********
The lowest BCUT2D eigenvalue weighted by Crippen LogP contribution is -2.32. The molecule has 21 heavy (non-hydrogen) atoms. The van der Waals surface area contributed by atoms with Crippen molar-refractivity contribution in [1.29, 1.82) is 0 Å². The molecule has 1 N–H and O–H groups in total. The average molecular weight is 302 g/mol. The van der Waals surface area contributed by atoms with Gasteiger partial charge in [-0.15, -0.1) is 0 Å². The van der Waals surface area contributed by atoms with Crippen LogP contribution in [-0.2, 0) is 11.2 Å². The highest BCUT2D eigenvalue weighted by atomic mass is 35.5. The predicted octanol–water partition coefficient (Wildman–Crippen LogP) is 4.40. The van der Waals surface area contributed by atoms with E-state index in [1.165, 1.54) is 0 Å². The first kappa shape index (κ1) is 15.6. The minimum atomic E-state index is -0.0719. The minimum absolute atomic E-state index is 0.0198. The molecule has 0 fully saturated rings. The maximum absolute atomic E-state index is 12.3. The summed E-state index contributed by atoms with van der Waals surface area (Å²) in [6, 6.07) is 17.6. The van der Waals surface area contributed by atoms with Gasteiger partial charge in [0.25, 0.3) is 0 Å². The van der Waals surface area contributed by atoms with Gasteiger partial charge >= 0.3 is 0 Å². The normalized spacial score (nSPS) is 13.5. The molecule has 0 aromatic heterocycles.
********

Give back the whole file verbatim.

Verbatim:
The lowest BCUT2D eigenvalue weighted by Crippen LogP contribution is -2.32. The molecule has 21 heavy (non-hydrogen) atoms. The van der Waals surface area contributed by atoms with Crippen molar-refractivity contribution in [1.29, 1.82) is 0 Å². The molecule has 1 N–H and O–H groups in total. The average molecular weight is 302 g/mol. The van der Waals surface area contributed by atoms with Gasteiger partial charge in [-0.15, -0.1) is 0 Å². The van der Waals surface area contributed by atoms with Crippen LogP contribution in [-0.2, 0) is 11.2 Å². The highest BCUT2D eigenvalue weighted by atomic mass is 35.5. The predicted octanol–water partition coefficient (Wildman–Crippen LogP) is 4.40. The van der Waals surface area contributed by atoms with E-state index in [1.165, 1.54) is 0 Å². The first kappa shape index (κ1) is 15.6. The minimum atomic E-state index is -0.0719. The minimum absolute atomic E-state index is 0.0198. The molecule has 0 fully saturated rings. The maximum absolute atomic E-state index is 12.3. The summed E-state index contributed by atoms with van der Waals surface area (Å²) in [6, 6.07) is 17.6. The van der Waals surface area contributed by atoms with Gasteiger partial charge in [0.25, 0.3) is 0 Å². The van der Waals surface area contributed by atoms with Gasteiger partial charge >= 0.3 is 0 Å². The normalized spacial score (nSPS) is 13.5. The molecule has 0 aromatic heterocycles.